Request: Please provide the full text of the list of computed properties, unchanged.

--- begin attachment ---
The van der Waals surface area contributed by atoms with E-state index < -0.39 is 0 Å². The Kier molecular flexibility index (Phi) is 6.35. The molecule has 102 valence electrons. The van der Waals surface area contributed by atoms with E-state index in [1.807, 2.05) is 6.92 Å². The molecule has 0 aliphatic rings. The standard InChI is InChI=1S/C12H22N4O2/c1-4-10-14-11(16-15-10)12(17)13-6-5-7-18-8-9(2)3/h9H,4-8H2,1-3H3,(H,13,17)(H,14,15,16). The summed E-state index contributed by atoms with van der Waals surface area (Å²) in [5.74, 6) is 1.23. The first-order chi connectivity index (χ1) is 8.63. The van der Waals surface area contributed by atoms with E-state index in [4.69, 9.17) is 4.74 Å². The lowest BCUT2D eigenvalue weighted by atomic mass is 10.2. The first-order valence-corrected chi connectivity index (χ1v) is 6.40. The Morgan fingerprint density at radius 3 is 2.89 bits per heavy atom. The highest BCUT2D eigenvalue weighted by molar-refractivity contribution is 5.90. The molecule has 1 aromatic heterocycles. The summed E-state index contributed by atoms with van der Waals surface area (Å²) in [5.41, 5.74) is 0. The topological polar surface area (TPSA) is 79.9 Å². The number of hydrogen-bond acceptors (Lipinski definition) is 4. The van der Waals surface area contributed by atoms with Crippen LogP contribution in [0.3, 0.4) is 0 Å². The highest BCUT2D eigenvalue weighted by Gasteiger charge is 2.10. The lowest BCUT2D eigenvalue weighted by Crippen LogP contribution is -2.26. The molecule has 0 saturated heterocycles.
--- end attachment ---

The van der Waals surface area contributed by atoms with E-state index < -0.39 is 0 Å². The Kier molecular flexibility index (Phi) is 6.35. The molecule has 102 valence electrons. The van der Waals surface area contributed by atoms with E-state index in [1.807, 2.05) is 6.92 Å². The molecule has 0 aliphatic rings. The standard InChI is InChI=1S/C12H22N4O2/c1-4-10-14-11(16-15-10)12(17)13-6-5-7-18-8-9(2)3/h9H,4-8H2,1-3H3,(H,13,17)(H,14,15,16). The summed E-state index contributed by atoms with van der Waals surface area (Å²) in [5.74, 6) is 1.23. The first-order chi connectivity index (χ1) is 8.63. The van der Waals surface area contributed by atoms with E-state index in [4.69, 9.17) is 4.74 Å². The lowest BCUT2D eigenvalue weighted by atomic mass is 10.2. The first-order valence-corrected chi connectivity index (χ1v) is 6.40. The Morgan fingerprint density at radius 3 is 2.89 bits per heavy atom. The highest BCUT2D eigenvalue weighted by molar-refractivity contribution is 5.90. The molecule has 1 aromatic heterocycles. The summed E-state index contributed by atoms with van der Waals surface area (Å²) in [5.41, 5.74) is 0. The topological polar surface area (TPSA) is 79.9 Å². The number of hydrogen-bond acceptors (Lipinski definition) is 4. The van der Waals surface area contributed by atoms with Crippen LogP contribution in [0.3, 0.4) is 0 Å². The highest BCUT2D eigenvalue weighted by Gasteiger charge is 2.10. The lowest BCUT2D eigenvalue weighted by Crippen LogP contribution is -2.26. The molecule has 0 saturated heterocycles.